NW2d 182 (1986). We review a judge’s general conduct of a trial for an abuse of discretion. See
People v Cole, 349 Mich 175, 200; 84 NW2d 711 (1957); People v Wigfall, 160 Mich App 765,
773; 408 NW2d 551 (1987).
A trial court may question witnesses in order to clarify testimony or elicit additional relevant
information. MRE 615(b). However, the court must not take over the role of prosecutor, or
unjustifiably arouse suspicion in the mind of the jury regarding a witness’ credibility. Sterling, supra at
229. Further, a court should treat counsel with “the consideration due an officer of the court. Belittling
observations aimed at defense counsel are necessarily injurious to the one he represents.” People v
Ross, 181 Mich App 89, 91; 449 NW2d 107 (1989).
Our review of the trial transcript persuades us that the trial judge conducted the proceedings
below properly in all respects at issue. Indeed, most of the incidents about which defendant complains
on appeal arose from misconduct on the part of defense counsel, not the judge. Counsel’s behavior in
court was needlessly antagonistic in general and disrespectful of the judge in particular. The judge
properly admonished counsel outside the presence of the jury to improve his demeanor, and cautioned
him that further admonishments would take place before the jury. In any event, the record indicates that
none of the trial judge’s questions or comments in the presence of the jury were improper or likely to
prejudice the jury. For these reasons, defendant’s argument that the trial court denied defendant a fair
trial by displaying bias against him must fail.
Finally, defendant argues that reversal is required because the trial court erred in failing to give a
misdemeanor instruction, by instructing the jury that accident is not a defense to voluntary manslaughter,
and by telling the jurors that they “should” consider both the voluntary and involuntary manslaughter
charges if they concluded that the shooting was an accident. We disagree.
Appellate review of the trial court’s failure to instruct on reckless discharge of a firearm, MCL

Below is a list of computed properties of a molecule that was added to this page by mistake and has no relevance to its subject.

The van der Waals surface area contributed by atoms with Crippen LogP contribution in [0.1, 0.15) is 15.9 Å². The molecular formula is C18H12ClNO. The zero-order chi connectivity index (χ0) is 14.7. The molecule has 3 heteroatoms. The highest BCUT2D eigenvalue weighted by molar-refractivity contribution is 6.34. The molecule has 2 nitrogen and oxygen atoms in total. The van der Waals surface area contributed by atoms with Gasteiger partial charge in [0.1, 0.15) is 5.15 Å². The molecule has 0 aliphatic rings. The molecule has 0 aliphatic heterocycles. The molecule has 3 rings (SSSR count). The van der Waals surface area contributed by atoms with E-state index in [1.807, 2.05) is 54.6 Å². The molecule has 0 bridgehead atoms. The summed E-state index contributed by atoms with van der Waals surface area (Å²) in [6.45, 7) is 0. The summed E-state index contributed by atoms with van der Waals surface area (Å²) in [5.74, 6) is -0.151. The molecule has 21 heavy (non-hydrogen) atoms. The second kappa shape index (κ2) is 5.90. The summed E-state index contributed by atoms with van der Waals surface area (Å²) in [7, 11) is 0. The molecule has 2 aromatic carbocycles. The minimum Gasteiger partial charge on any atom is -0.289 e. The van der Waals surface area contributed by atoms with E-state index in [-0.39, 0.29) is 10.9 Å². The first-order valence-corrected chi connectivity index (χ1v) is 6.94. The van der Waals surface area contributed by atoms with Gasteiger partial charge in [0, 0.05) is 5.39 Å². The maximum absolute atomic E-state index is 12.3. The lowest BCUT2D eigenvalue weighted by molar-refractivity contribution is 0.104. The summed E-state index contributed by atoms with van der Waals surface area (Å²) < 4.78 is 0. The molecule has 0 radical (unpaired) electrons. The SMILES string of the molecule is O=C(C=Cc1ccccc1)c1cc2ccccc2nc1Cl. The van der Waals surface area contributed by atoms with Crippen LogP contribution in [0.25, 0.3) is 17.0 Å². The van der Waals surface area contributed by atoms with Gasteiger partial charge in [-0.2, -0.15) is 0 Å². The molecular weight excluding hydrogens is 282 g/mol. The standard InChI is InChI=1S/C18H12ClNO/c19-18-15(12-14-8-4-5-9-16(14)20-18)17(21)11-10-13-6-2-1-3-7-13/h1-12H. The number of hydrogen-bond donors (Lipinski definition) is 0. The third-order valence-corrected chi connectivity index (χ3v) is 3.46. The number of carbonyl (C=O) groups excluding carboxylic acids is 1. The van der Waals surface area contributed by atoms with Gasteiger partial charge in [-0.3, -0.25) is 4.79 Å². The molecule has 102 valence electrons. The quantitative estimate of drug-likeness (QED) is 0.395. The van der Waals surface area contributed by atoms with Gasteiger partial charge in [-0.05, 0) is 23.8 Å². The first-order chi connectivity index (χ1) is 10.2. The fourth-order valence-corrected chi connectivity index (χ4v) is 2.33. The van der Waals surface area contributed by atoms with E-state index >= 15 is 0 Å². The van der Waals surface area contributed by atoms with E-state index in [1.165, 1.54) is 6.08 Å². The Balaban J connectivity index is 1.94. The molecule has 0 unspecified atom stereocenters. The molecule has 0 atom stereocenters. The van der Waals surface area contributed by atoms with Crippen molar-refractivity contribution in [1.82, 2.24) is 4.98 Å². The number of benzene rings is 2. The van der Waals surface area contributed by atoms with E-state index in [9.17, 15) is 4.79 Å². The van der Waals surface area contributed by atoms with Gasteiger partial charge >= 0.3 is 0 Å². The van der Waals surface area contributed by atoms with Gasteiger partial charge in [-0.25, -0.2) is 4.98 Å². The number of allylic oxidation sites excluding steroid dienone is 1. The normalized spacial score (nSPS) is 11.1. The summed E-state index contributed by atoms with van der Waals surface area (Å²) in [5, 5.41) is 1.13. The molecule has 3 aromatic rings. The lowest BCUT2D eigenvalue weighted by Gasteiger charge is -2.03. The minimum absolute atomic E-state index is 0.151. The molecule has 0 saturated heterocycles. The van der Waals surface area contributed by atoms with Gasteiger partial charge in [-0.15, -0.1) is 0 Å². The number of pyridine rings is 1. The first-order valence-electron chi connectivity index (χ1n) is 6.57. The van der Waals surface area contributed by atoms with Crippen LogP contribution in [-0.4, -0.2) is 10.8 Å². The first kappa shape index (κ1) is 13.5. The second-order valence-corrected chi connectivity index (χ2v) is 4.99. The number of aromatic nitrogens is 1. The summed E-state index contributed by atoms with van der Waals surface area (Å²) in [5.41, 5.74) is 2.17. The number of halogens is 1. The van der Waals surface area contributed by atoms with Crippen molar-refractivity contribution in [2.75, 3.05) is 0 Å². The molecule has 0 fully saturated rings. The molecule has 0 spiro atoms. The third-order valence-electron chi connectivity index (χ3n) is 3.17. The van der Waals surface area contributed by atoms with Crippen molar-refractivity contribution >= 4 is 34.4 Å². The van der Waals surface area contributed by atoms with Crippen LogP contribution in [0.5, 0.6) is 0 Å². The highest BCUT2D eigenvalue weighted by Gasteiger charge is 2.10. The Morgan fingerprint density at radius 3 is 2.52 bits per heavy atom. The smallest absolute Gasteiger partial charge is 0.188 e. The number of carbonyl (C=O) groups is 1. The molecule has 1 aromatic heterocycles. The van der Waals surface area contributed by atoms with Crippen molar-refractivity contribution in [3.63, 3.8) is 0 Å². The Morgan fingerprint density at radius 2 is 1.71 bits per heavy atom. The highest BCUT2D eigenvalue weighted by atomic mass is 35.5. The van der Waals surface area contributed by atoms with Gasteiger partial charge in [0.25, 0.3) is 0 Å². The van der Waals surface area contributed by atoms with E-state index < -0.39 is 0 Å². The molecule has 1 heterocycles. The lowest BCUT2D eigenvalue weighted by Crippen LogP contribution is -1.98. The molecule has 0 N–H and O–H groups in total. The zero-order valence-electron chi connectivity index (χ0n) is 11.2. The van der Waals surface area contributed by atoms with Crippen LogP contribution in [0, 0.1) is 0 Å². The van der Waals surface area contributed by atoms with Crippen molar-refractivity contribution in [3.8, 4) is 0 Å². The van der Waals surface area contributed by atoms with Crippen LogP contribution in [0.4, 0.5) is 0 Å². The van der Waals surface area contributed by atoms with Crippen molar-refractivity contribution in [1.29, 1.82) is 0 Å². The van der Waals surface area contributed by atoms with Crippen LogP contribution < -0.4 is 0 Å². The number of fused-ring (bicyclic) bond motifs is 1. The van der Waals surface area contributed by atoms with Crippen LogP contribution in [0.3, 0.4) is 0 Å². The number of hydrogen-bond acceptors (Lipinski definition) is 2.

752.861; MSA 28.436(21), is waived because defense counsel specifically withdrew his request for
that instruction at trial. MCL 768.29; MSA 28.1052. Further, we reject defendant’s claim that trial
counsel was ineffective for withdrawing that request. Counsel’s choice of instructions was a matter of
trial strategy, which this Court will not second guess with the benefit of hindsight. People v LaVearn,
448 Mich 207, 216; 528 NW2d 721 (1995). Defendant has failed to overcome the presumption that
counsel acted in furtherance of sound trial strategy. Id.
There was no defense objection to the trial court’s instructions concerning accident as a defense
to manslaughter. Thus this issue is waived on appeal, and we consider it only to the extent necessary to
avoid manifest injustice. MCL 769.26; MSA 28.1096; People v Torres (On Remand), 222 Mich
App 411, 423; 564 NW2d 149 (1997). There is no manifest injustice here. Although the trial court
erred in instructing the jury that accident is not a defense to voluntary manslaughter, it did not err in
instructing the jury that accident is not a defense to involuntary manslaughter. People v Hess, 214
Mich App 33, 37-39; 543 NW2d 332 (1995). Because defendant was not convicted of voluntary
manslaughter, but was convicted of involuntary manslaughter for which the instruction concerning
accident was correct, the court’s instructional error was harmless and did not result in a miscarriage of
justice. Therefore, reversal is not warranted. MCL 769.26; MSA 28.1096.
/s/ Donald E. Holbrook, Jr.
/s/ Peter D. O’Connell
/s/ William C. Whitbeck